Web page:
Uphill climb ahead in search for Penn State president
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In ordinary times, replacing ousted President Graham Spanier -- whose intellectual sharpness, popularity and longevity as Penn State University's top administrator made him a legend in his own right -- would be a difficult job.
Now, the 32-member board of trustees faces the extraordinary task of choosing a new leader for an institution in the midst of a scandal that has deeply shaken its confidence.
But experts and insiders say the new leader will have the opportunity to reshape Penn State and perhaps to alter a culture that some have described as insular -- a criticism leveled after word broke that two top administrators were indicted for allegedly keeping quiet about a football coach sexually assaulting a boy in a campus locker room shower.
"Is somebody willing to stand up to and take on the athletic department and institute the reform that is necessary to make sure this never happens again?" asked Don Heller, a senior scientist and professor of education at the Penn State Center for the Study of Higher Education. "A president can come in and demonstrate leadership and help to heal some of the psychic wounds that the students and the faculty and alumni have been experiencing."
Mr. Spanier has not been charged, but two top university officials -- athletic director Tim Curley and vice president Gary Schultz -- were indicted. Prosecutors say they failed to report the 2002 locker room assault and later provided false information to a grand jury. Jerry Sandusky, the former football coach, is charged with sexually assaulting eight boys, two of them on campus.
"I think all of us want to figure out how to move forward," said John Cheslock, an associate professor of education at the school's Center for the Study of Higher Education who studies higher education economics. "Penn State on lots of fronts was really doing extremely well, and we can return to an upward trajectory so we can make contributions to all parts of society."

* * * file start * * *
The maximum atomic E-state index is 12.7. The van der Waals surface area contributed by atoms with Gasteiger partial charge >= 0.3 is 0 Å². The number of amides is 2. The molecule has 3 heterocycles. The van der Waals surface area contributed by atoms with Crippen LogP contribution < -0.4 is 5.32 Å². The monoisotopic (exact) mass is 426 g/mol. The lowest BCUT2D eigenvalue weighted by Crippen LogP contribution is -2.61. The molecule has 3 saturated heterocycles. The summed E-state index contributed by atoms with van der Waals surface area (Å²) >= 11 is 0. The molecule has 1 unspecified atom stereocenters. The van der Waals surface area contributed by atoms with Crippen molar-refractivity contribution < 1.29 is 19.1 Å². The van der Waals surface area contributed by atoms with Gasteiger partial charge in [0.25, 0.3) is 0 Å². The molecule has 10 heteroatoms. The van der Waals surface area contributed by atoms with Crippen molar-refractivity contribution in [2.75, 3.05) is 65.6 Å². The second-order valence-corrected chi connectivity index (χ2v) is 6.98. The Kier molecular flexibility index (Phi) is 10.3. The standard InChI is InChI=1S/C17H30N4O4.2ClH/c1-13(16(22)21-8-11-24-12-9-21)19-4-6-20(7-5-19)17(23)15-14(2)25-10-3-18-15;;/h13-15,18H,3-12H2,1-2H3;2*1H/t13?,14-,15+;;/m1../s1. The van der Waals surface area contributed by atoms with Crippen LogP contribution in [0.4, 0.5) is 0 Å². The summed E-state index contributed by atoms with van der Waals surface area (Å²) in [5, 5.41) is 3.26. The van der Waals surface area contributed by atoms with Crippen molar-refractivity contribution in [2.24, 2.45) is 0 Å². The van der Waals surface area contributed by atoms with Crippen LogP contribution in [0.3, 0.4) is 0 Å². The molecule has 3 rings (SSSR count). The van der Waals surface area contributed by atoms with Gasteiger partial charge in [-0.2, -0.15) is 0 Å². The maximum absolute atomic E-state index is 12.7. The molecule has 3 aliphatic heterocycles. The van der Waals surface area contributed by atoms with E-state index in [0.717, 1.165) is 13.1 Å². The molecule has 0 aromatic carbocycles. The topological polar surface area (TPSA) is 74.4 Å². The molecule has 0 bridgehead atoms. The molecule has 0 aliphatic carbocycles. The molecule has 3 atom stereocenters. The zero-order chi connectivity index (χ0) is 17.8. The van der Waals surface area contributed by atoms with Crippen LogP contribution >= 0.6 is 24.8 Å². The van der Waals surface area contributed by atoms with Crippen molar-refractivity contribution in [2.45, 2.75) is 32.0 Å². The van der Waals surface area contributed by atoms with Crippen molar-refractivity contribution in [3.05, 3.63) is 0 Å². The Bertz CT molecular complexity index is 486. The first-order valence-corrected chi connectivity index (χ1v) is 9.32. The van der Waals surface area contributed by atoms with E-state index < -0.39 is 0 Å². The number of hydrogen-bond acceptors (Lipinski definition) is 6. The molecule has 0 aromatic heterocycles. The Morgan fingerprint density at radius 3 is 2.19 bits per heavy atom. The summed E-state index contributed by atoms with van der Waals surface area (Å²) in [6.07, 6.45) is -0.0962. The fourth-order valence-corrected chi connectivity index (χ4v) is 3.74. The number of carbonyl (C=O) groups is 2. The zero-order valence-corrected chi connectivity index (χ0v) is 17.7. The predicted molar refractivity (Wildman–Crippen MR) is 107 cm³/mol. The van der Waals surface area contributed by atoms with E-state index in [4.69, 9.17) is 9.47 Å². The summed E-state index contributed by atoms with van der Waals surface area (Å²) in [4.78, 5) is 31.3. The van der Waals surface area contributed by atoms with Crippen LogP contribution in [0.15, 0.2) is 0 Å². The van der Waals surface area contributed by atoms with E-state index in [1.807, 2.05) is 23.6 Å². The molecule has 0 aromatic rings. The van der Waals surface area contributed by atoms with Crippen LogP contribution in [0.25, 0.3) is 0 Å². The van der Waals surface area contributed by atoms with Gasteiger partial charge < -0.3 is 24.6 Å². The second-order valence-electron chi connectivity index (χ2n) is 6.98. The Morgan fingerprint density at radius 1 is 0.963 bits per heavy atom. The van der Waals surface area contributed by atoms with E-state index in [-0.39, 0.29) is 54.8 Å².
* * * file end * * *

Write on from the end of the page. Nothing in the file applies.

For now, former Provost Rodney Erickson is president, an appointment that inspired confidence among many faculty, Mr. Cheslock said.
Those familiar with the process of choosing presidents at public universities say the board of trustees will appoint a search committee with representatives from several constituencies -- faculty, staff, students, alumni and the board itself. From there, the committee will formulate a job description, a task that is often done with the help of a professional consultant.
Job descriptions can be up to several pages long and can be the subject of a lot of contention in a search committee, said Terry Hartle, senior vice president for the American Council on Education. Those capable of handling the job are few and far between, said Mr. Hartle, who joked that the standards are so high that they should include "the ability to walk on water."
The scandal will likely shape what kind of candidate the committee wants.
"They're obviously going to look for someone who has a reputation for being able to rebuild or build the reputation of an institution, a university," Mr. Heller said.